The Bank of Canada still says it plans on hiking interest rates “over time.” When do you think that will happen, and how quickly will they increase?
CW: The Bank of Canada’s ‘low for now, but not low forever’ policy stance is likely to remain in place over the early part of next year. As downside risks continue to fade through the year, growth will move slightly above its speed limit, driving the economy toward capacity. We expect the overnight rate will hit 1.5 per cent by the fourth quarter of 2013.
JD: Our base case assumes one 25-basis-point hike in the Bank’s overnight interest rate in the fourth quarter, but in our view, risks to this forecast skew toward an even longer on-hold period, or even a rate cut. Our forecast is highly dependent on global developments such as the resolution of the U.S. fiscal cliff. A bad outcome could push Canada back into recession, requiring additional easing. A better-than-expected outcome would result in stronger Canadian growth and an earlier rate hike.
Who do you think will replace Mark Carney?
CW: I am certain the Bank of Canada’s Board of Directors will find a very suitable candidate to replace Governor Carney. I am not a betting person but if I was, I would put my money on Senior Deputy Governor Tiff Macklem. … He is ideal for the job given his education, skills, deep understanding of the Canadian economy and monetary policy, and exceptional ability to communicate.
JD: We do not have any particular insight on who will replace Carney, but we expect his departure is unlikely to materially impact the course of monetary policy in Canada. First, the Bank of Canada is mandated to target inflation of 2 per cent, so the BoC’s credibility is unlikely to change with his departure. Second, monetary policy decisions at the BoC are made through consensus by the governing council, so a new governor has limited power to dramatically change course.
Record household debt is still seen as the biggest domestic threat to the Canadian economy. How do you think household finances will fare next year?
CW: The oft-mentioned debt-to-income ratio continues to set record highs, though the cost of servicing debt is near record lows. The level of the ratio itself doesn’t cause a crisis, but it does leave the economy vulnerable to a shock. The shocks one has to be particularly worried about include: a deterioration in the labour market, a marked decline in housing, or a spike in interest rates. Barring any of these shocks, we expect continued slowing in the pace of debt accumulation.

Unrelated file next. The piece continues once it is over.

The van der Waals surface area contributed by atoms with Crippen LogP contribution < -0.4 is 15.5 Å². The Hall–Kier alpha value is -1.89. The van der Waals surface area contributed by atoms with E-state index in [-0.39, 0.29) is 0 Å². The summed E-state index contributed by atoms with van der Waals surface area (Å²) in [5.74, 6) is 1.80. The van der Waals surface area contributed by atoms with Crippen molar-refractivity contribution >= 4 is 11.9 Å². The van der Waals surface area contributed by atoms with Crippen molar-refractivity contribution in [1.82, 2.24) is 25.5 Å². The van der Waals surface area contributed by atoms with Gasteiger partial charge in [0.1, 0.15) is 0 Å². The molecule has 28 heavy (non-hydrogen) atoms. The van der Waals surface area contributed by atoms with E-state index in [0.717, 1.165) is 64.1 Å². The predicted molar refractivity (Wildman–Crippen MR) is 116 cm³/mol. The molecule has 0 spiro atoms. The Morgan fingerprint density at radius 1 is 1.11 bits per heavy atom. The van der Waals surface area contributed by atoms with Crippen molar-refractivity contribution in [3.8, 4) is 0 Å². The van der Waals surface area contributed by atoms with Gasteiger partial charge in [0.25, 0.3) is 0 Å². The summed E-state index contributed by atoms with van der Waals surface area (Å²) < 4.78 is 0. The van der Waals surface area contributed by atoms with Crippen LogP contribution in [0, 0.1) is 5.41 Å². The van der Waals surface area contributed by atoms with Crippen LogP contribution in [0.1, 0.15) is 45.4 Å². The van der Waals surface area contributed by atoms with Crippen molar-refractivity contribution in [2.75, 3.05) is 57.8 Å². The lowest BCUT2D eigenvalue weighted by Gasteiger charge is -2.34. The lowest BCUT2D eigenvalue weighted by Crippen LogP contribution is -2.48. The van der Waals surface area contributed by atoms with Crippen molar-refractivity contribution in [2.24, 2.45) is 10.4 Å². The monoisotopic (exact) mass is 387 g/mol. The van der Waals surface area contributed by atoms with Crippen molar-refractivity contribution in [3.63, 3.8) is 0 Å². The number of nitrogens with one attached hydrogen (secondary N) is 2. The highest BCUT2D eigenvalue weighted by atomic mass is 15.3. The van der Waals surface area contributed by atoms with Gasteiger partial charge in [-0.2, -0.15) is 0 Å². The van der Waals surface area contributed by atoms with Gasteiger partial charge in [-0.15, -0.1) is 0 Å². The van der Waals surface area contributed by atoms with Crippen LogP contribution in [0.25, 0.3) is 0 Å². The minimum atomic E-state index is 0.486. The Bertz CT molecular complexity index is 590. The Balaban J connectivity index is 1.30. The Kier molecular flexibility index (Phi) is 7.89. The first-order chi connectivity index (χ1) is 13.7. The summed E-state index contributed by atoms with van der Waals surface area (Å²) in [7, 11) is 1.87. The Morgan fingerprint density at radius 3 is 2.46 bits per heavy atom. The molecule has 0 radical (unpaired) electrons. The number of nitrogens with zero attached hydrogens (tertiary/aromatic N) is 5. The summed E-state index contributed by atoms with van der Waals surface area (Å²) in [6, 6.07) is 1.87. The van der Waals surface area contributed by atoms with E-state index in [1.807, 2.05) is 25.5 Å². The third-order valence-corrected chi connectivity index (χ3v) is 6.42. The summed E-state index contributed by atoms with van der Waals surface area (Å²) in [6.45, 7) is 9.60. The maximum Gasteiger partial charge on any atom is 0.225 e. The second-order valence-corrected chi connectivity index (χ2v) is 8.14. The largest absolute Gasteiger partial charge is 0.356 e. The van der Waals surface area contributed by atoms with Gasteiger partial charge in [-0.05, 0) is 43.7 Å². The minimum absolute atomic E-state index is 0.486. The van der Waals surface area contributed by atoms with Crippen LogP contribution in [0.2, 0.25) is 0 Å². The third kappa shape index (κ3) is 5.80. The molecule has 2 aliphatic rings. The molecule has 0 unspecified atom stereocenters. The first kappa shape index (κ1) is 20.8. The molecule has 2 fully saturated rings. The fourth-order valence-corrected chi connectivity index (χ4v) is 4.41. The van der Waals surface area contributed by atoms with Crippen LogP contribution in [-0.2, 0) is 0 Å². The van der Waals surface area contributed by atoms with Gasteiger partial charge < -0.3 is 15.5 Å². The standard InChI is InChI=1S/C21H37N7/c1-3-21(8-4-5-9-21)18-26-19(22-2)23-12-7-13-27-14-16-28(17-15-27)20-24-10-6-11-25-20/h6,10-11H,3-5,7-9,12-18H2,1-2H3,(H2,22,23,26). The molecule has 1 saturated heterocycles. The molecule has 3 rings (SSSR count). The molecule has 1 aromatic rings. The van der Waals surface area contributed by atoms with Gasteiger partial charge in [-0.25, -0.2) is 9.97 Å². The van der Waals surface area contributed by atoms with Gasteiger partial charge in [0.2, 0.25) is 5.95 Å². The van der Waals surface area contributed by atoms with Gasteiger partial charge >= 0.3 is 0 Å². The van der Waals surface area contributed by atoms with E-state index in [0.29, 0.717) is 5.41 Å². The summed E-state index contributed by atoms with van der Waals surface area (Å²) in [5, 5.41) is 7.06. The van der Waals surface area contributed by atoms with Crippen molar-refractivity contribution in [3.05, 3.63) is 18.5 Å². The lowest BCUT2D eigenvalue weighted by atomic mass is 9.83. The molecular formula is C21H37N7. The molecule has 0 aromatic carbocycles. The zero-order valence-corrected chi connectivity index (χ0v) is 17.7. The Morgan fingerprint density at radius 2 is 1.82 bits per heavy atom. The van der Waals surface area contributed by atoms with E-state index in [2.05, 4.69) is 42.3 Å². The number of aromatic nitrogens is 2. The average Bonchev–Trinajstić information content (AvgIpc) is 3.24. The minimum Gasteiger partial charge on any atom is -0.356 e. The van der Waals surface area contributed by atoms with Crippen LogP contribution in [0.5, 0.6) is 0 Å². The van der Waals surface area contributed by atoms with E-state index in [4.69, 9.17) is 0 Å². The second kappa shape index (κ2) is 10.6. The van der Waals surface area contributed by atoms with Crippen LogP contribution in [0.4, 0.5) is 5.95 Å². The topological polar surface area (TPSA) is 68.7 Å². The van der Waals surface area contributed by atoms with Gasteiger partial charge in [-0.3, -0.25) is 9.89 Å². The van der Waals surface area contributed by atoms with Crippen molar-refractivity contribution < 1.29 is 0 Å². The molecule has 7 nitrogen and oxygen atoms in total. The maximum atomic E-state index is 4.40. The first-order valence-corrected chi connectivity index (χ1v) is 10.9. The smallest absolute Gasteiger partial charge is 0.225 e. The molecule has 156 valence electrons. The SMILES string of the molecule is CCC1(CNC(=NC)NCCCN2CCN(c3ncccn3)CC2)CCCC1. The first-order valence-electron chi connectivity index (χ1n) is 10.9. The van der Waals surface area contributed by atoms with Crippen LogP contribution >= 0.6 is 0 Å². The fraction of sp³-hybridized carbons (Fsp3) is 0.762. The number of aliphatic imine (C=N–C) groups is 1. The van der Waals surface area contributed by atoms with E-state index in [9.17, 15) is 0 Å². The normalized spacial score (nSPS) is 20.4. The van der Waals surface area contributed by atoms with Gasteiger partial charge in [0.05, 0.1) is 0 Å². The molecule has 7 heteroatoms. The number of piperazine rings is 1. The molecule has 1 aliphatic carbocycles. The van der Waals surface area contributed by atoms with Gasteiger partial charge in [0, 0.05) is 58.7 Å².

JD: We expect the household debt-to-income ratio will continue to rise in 2013. With mortgage interest rates at all-time lows, more households are choosing to become homeowners. As interest rates normalize and tighter mortgage rules kick in, marginal home buyers will be priced out and there will be downward pressure on the household leverage ratio. In our opinion, the rise in household leverage is largely sustainable because households have not had to strain their budgets to support the rise in debt. We expect household finances will weather the weakness in the first half of the year, but the risk remains of a bad U.S. fiscal cliff outcome dragging Canada back into recession.
Canada’s housing market is already cooling after a boom in recent years. What’s in store for activity and prices next year?
CW: Our view of the housing market is one of a cooling, rather than any sort of U.S.-style crash. Our housing affordability measures are pointing to some signs of strain which, alongside the numerous rounds of regulatory tightening, suggests a softer trend in housing as we move through 2013. We expect home resales to decline by 2.5 per cent in 2013 following a flat trend in 2012. Prices are also expected to decline, dropping 1.5 per cent following a gain of nearly 5 per cent in 2012.
JD: The odds are pretty high that the Canadian housing market slows further. We expect home prices to be down 5 per cent nationally and housing starts to slow to their long run trend of 180,000 over the next 12 months. In our opinion, the slowdown in housing starts will be focused in the multi-family segment, where the majority of recent construction activity has been.
Comments have been condensed and edited.